A field oxide layer 40, having a thickness of 1.2 microns, is formed over silicon substrate 20 using conventional techniques. A phosphosilicate glass (PSG) layer 42, having a thickness of 0.5 microns, is then applied over the layer of oxide 40.
A boron PSG or boron TEOS (BTEOS) layer may be used instead of layer 42 but etched in a manner similar to the etching of layer 42.
A resistive layer of, for example, tantalum aluminum (TaAl), having a thickness of 0.1 microns, is then formed over the PSG layer 42. Other known resistive layers can also be used. The resistive layer, when etched, forms resistors 24. The PSG and oxide layers, 42 and 40, provide electrical insulation between the resistors 24 and substrate 20, provide an etch stop when etching substrate 20, and provide a mechanical support for the overhang portion 45. The PSG and oxide layers also insulate polysilicon gates of transistors (not shown) used to couple energization signals to the resistors 24.
It is difficult to perfectly align the backside mask (for forming trench 36) with the ink feed holes 26. Thus, the manufacturing process is designed to provide a variable overhang portion 45 rather than risk having the substrate 20 interfere with the ink feed holes 26.
Not shown in FIG. 4, but shown in FIG. 2, is a patterned metal layer, such as an aluminum-copper alloy, overlying the resistive layer for providing an electrical connection to the resistors. Traces are etched into the AlCu and TaAl to define a first resistor dimension (e.g., a width). A second resistor dimension (e.g., a length) is defined by etching the AlCu layer to cause a resistive portion to be contacted by AlCu traces at two ends. This technique of forming resistors and electrical conductors is well known in the art.
Over the resistors 24 and AlCu metal layer is formed a silicon nitride (Si3N4) layer 46, having a thickness of 0.5 microns. This layer provides insulation and passivation. Prior to the nitride layer 46 being deposited, the PSG layer 42 is etched to pull back the PSG layer 42 from the ink feed hole 26 so as not to be in contact with any ink. This is important because the PSG layer 42 is vulnerable to certain inks and the etchant used to form trench 36.
Etching back a layer to protect the layer from ink may also apply to the polysilicon and metal layers in the printhead.
Over the nitride layer 46 is formed a layer 48 of silicon carbide (SiC), having a thickness of 0.25 microns, to provide additional insulation and passivation. The nitride layer 46 and carbide layer 48 now protect the PSG layer 42 from the ink and etchant. Other dielectric layers may be used instead of nitride and carbide.
The carbide layer 48 and nitride layer 46 are etched to expose portions of the AlCu traces for contact to subsequently formed ground lines (out of the field of FIG. 4).
On top of the carbide layer 48 is formed an adhesive layer 50 of tantalum (Ta), having a thickness of 0.6 microns. The tantalum also functions as a bubble cavitation barrier over the resistor elements. This layer 50 contacts the AlCu conductive traces through the openings in the nitride/carbide layers.
Gold (not shown) is deposited over the tantalum layer 50 and etched to form ground lines electrically connected to certain ones of the AlCu traces. Such conductors may be conventional.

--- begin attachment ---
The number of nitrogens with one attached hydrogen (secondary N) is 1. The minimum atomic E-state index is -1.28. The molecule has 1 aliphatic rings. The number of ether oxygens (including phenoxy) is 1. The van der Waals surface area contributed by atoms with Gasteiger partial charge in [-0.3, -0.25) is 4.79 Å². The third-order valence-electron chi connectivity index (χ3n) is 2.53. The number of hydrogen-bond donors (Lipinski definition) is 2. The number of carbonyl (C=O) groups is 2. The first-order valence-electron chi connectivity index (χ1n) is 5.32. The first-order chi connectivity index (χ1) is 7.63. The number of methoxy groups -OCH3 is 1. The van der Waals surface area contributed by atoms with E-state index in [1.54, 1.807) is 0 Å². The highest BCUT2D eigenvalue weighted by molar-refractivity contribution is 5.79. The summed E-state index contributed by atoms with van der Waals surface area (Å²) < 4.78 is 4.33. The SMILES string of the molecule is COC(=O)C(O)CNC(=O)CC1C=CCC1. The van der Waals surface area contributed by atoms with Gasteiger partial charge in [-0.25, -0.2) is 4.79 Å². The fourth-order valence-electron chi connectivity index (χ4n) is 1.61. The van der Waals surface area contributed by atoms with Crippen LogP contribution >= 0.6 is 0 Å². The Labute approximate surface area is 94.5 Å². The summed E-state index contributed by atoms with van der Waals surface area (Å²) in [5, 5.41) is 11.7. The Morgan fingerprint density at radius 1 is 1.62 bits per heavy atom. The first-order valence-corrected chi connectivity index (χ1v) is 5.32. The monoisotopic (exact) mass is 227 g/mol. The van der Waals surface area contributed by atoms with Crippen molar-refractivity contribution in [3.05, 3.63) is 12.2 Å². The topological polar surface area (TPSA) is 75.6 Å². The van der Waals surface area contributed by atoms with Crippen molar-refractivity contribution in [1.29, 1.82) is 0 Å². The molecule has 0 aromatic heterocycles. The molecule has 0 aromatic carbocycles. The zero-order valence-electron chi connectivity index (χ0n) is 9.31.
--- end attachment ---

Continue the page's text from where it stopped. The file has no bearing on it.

The AlCu and gold conductors may be coupled to transistors formed on the substrate surface. Such transistors are described in U.S. Pat. No. 5,648,806, previously mentioned. The conductors may terminate at electrodes along edges of the substrate 20.
A flexible circuit (not shown) has conductors which are bonded to the electrodes on the substrate 20 and terminate in contact pads 16 (FIG. 1) for electrical connection to the printer.
The ink feed holes 26 are formed by etching through the thin film layers. In one embodiment, a single feed hole mask is used. In another embodiment, several masking and etching steps are used as the various thin film layers are formed.
The orifice layer 28 is then deposited and formed, followed by the etching of the trench 36. In another embodiment, the trench etch is conducted before the orifice layer fabrication. The orifice layer 28 may be formed of a spun-on epoxy called SU8. The orifice layer in one embodiment is about 20 microns.
A backside metal may be deposited if necessary to better conduct heat from substrate 20 to the ink.
FIG. 5 is a top-down view of the structure of FIG. 2. The dimensions of the elements may be as follows: ink feed holes 26 are 10 microns×20 microns; ink ejection chambers 30 are 20 microns×40 microns; nozzles 34 have a diameter of 16 microns; heater resistors 24 are 15 microns×15 microns; and manifold 32 has a width of about 20 microns. The dimensions will vary depending on the ink used, the operating temperature, the printing speed, the desired resolution, and other factors.
FIG. 6 is a top-down view of a portion of an alternative embodiment printhead. In this printhead, there is no ink manifold. Ink to each ink ejection chamber is provided by two dedicated ink feed holes. Other views of this printhead are shown in FIGS. 7, 8, and 9. In the embodiment shown, there are twice as many ink feed holes as heater resistors. In another embodiment, there are one or more dedicated ink feed holes for each chamber.
In FIG. 6, the outline of an ink ejection chamber 60 is shown along with a heater resistor 62, a nozzle 64 (with the smaller diameter of the nozzle shown in dashed outline), and ink feed holes 66 and 67. Ink 10 feed holes 66 and 67 are designed to be smaller than nozzle 64 so as to filter any particles before reaching chamber 60. If a particle clogs one ink feed hole, the size of the other ink feed hole is adequate to refill chamber 60 at close to the operating frequency.